2. Read the syllable type: the focus shifts to accurate and fluent reading of the syllable. The students apply their fluent recognition of the syllable type to produce the correct vowel sound that applies to each syllable type and then blend and read the syllable.
  3. Read the multisyllable word: the purpose shifts to applying recognition and vowel sound pronunciation to reading two-syllable pseudowords and words that appear in text. In Step 3, students receive instruction on proper techniques for syllable division. The Multisyllable Routine Cards are designed to be used as a five-minute supplement to whole-class instruction or while working with small groups of students who need extra support.

Multimodal, multi-tier instruction

With flexibility to work across tiers of instruction, MSRC provides multisensory learning directly in the lessons through using gestures and manipulatives. Making education multisensory helps encourage deeper learning, benefiting students most in need. For example, students with dyslexia need more opportunities to develop “adequate and automatic integration of letters and speech sounds” (Blomert & Froyen, 2010). In the MSRC curriculum, multiple senses reinforce concepts. Students can strengthen their new learning and apply new concepts through repeated exposure to all the sensory pathways. Vaughn and Linan-Thompson believe preventive and remedial instruction must be substantially more intense than regular classroom instruction to accomplish its purposes (2003). One study demonstrates this idea; researchers conducted reading interventions amongst high school students with learning disabilities. The study showed substantial gains after intense reading interventions through systematic phonics and word-based systems compared to those who did not receive such interventions (Giess et al., 2012). Multimodal instruction is utilized within the MSRC lessons, as students use multiple modalities to engage all five senses when learning phonics. Students see the letters (visual) and hear the teacher segmenting words into individual sounds (auditory). Throughout the lesson, students make gestures, move their pencils when writing and sorting words in boxes for kinesthetic learning, and feel the pencil as they write to stimulate tactile learning. These tools help students visualize abstract concepts, making the learning process more concrete.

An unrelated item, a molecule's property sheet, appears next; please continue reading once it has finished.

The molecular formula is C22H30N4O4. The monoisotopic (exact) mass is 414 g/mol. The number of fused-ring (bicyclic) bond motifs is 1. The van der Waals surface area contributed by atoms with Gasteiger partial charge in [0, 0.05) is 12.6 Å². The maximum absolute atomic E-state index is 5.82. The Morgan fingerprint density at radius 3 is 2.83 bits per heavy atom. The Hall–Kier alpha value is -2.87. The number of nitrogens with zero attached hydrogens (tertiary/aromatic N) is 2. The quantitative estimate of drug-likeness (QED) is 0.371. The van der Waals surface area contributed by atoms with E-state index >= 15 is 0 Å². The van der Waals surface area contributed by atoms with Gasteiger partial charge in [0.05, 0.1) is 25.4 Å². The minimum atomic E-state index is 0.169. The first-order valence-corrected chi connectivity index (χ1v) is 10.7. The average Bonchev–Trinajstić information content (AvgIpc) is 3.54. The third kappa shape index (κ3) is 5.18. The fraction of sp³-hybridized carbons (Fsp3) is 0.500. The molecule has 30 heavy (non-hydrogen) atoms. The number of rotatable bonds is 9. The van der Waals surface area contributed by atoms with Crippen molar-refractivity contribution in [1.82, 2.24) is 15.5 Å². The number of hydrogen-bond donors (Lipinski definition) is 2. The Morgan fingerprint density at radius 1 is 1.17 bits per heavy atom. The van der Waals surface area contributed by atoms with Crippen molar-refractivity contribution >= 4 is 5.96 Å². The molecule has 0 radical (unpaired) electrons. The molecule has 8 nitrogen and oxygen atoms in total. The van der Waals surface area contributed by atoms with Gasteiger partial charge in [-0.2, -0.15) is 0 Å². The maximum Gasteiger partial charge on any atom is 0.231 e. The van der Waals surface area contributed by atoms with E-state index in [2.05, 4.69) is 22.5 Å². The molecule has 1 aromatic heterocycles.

Guided practice

95 Percent Group employs guided practice through Gradual Release of Responsibility (GRR), first introduced by Pearson and Gallagher to provide differentiated instruction for all students. The purpose of Gradual Release is to slowly pull away scaffolds in a way that makes all students feel successful. During the “I Do” phase, the teacher explicitly teaches the new skill through think-alouds, requiring no response from students. As students launch into structured practice with the teacher in the “We Do” phase, it is divided into two levels. Level one allows for the teacher and students to answer. The teacher invites students to work with them as the teacher manipulates the materials and answers with the students. Level two requires only the students to answer. The teacher continues to lead the activity while manipulating the materials, but only the students respond. Finally, in the last phase, “You Do,” students demonstrate skill mastery through practice activities using handouts, manipulatives, or oral cues. Employing this strategy, the “We Do” and “You Do” allows educators to provide immediate and corrective feedback to students (Rosenshine, 2012). As students move through the I Do, We Do, and You Do process and gain mastery of a specific skill through practice, the amount of scaffolding or support decreases, as shown below. The teacher monitors and adjusts the level of support according to the students’ needs.